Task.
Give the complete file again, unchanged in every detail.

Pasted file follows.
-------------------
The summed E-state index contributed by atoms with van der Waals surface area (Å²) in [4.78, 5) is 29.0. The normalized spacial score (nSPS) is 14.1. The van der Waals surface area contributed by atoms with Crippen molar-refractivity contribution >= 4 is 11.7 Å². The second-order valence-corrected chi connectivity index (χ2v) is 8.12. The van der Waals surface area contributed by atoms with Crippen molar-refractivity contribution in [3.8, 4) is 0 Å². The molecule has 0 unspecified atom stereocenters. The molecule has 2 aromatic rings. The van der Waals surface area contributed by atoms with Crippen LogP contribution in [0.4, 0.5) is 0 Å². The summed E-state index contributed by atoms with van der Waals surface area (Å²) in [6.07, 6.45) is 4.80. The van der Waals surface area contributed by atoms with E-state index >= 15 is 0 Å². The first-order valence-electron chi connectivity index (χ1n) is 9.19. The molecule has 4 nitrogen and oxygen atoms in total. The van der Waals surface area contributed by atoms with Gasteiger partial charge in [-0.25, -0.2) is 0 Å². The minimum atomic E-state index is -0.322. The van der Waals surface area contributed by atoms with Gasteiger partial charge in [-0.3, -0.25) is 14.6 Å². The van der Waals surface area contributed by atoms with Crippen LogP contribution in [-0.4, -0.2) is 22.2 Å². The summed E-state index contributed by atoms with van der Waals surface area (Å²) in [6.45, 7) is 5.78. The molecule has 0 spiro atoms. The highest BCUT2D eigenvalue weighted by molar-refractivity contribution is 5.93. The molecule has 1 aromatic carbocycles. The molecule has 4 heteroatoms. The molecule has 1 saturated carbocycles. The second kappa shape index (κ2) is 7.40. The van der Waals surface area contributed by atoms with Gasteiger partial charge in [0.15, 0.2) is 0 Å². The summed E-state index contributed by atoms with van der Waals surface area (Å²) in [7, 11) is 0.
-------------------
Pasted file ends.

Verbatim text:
The summed E-state index contributed by atoms with van der Waals surface area (Å²) in [4.78, 5) is 29.0. The normalized spacial score (nSPS) is 14.1. The van der Waals surface area contributed by atoms with Crippen molar-refractivity contribution >= 4 is 11.7 Å². The second-order valence-corrected chi connectivity index (χ2v) is 8.12. The van der Waals surface area contributed by atoms with Crippen molar-refractivity contribution in [3.8, 4) is 0 Å². The molecule has 0 unspecified atom stereocenters. The molecule has 2 aromatic rings. The van der Waals surface area contributed by atoms with Crippen LogP contribution in [0.4, 0.5) is 0 Å². The summed E-state index contributed by atoms with van der Waals surface area (Å²) in [6.07, 6.45) is 4.80. The van der Waals surface area contributed by atoms with E-state index >= 15 is 0 Å². The first-order valence-electron chi connectivity index (χ1n) is 9.19. The molecule has 4 nitrogen and oxygen atoms in total. The van der Waals surface area contributed by atoms with Gasteiger partial charge in [-0.25, -0.2) is 0 Å². The minimum atomic E-state index is -0.322. The van der Waals surface area contributed by atoms with Gasteiger partial charge in [-0.3, -0.25) is 14.6 Å². The van der Waals surface area contributed by atoms with Crippen LogP contribution in [-0.4, -0.2) is 22.2 Å². The summed E-state index contributed by atoms with van der Waals surface area (Å²) in [6.45, 7) is 5.78. The molecule has 0 spiro atoms. The highest BCUT2D eigenvalue weighted by molar-refractivity contribution is 5.93. The molecule has 1 aromatic carbocycles. The molecule has 4 heteroatoms. The molecule has 1 saturated carbocycles. The second kappa shape index (κ2) is 7.40. The van der Waals surface area contributed by atoms with Gasteiger partial charge in [0.15, 0.2) is 0 Å². The summed E-state index contributed by atoms with van der Waals surface area (Å²) in [7, 11) is 0.